Cambridge, Mass. — A great deal of technology change is underway, although none seems to be an ultimate transformer of IT the way the Internet or ERP suites were, according to a new Forrester Research Inc. report. “The Emerging Technology Trends That CIOs Should Care About,” states that we are in the early years of “IT everywhere”—a new 16-year cycle of innovation and growth that follows the previous cycle of networked computing for enterprise applications and the Internet. Because we are in transition, we are still digesting the networked computing technologies and just barely seeing the earliest versions of the new IT everywhere technologies. Several technology trends that got their start during the “networked computing” wave will continue their digestion cycle during the just-starting “IT everywhere” phase.
The report lists service-oriented architecture (SOA), business process management (BPM), mobility and X Internet as trends that will drive a dramatic change in technology adoption and use.
SOA has gone mainstream, even as firms mature their SOA adoption, according to Forrester. Broad-based use of—and plans for—SOA indicate that its applicability is general in nature and not specific to particular industry situations. At an INN SOA conference in January 2008, Gary Plotkin, VP and CIO for The Hartford’s P&C operations, said SOA’s true value is to the business side of operations, not the IT department.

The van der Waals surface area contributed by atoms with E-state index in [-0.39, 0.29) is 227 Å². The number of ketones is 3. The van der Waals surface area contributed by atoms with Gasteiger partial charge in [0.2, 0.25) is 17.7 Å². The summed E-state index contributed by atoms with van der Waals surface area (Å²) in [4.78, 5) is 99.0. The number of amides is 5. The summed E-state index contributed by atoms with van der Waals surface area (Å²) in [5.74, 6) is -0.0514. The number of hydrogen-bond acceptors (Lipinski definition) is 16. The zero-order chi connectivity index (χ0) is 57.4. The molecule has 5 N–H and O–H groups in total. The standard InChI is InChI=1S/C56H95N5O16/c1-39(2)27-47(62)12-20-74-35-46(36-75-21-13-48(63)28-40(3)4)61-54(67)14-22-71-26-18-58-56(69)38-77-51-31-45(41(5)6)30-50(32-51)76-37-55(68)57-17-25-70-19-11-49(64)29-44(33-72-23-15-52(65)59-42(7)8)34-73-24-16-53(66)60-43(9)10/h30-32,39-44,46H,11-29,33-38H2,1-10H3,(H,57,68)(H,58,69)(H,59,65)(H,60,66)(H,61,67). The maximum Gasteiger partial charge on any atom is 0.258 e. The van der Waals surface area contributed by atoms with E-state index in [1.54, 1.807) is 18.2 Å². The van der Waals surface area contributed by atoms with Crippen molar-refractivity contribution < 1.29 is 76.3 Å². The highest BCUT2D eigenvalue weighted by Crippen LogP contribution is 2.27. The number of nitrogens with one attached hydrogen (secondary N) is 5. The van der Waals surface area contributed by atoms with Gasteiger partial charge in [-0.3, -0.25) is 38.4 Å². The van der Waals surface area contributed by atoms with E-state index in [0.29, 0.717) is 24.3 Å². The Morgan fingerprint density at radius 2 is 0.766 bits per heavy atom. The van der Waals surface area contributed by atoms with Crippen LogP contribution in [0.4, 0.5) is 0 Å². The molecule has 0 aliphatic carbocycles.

As CIO of a 198 year-old company with legacy systems dating back 47 years, Plotkin is bullish about SOA as tool to reuse and simplify IT infrastructure. Plotkin unveiled a chart that showed the interrelations between the 475 applications the Hartford was running when he came on board as CIO, but said he kept SOA principles fully in mind as he methodically whittled down that number.
“SOA is really about re-use,” he said, acknowledging that despite his wishes, some legacy systems are in place to stay.
Firms across all industries are looking to BPM to help gain new efficiencies, create a more consistent customer experience and provide better data insights, the Forrester report states. A survey by Boston-based Celent of insurance industry technologists, “Insurance CIO/CTO Pressures, Priorities, and Plans in 2008: U.S. Survey Results,” found that this fear was not much of a deterrent as BPM was a top IT initiative for nearly 80% of the large P&C insurers in the survey.
Mobile technology is moving beyond laptops and morphing into “mobile Internet devices”—a new family of consumer devices that blend the best of the PC, wireless and the Web to deliver a superior mobile Internet experience, according to the Forrester report. And, in 2001, Forrester reported that the next tidal wave of innovation will eclipse the Internet as we know it: It will involve an extended Internet that connects physical objects to the Internet to provide an unprecedented view into the life of products, assets, or even people.
Some new technology trends Forrester lists this latest report include, technology populism, the information workplace, dynamic business applications, digital business architecture, IT ecosystems and enterprise master data management.
Forrester contends that CIOs can’t just look to the headlines in The Wall Street Journal to figure out what to do to thrive in the “IT everywhere” technology wave. Instead, they must make a review of technology trends a part of the IT department’s annual planning cycle; charter the enterprise architecture group to engage the firm’s innovation network; and use business capability maps to assure relevance to the business’ strategies.
Sources: Forrester Research Inc. and INN archives
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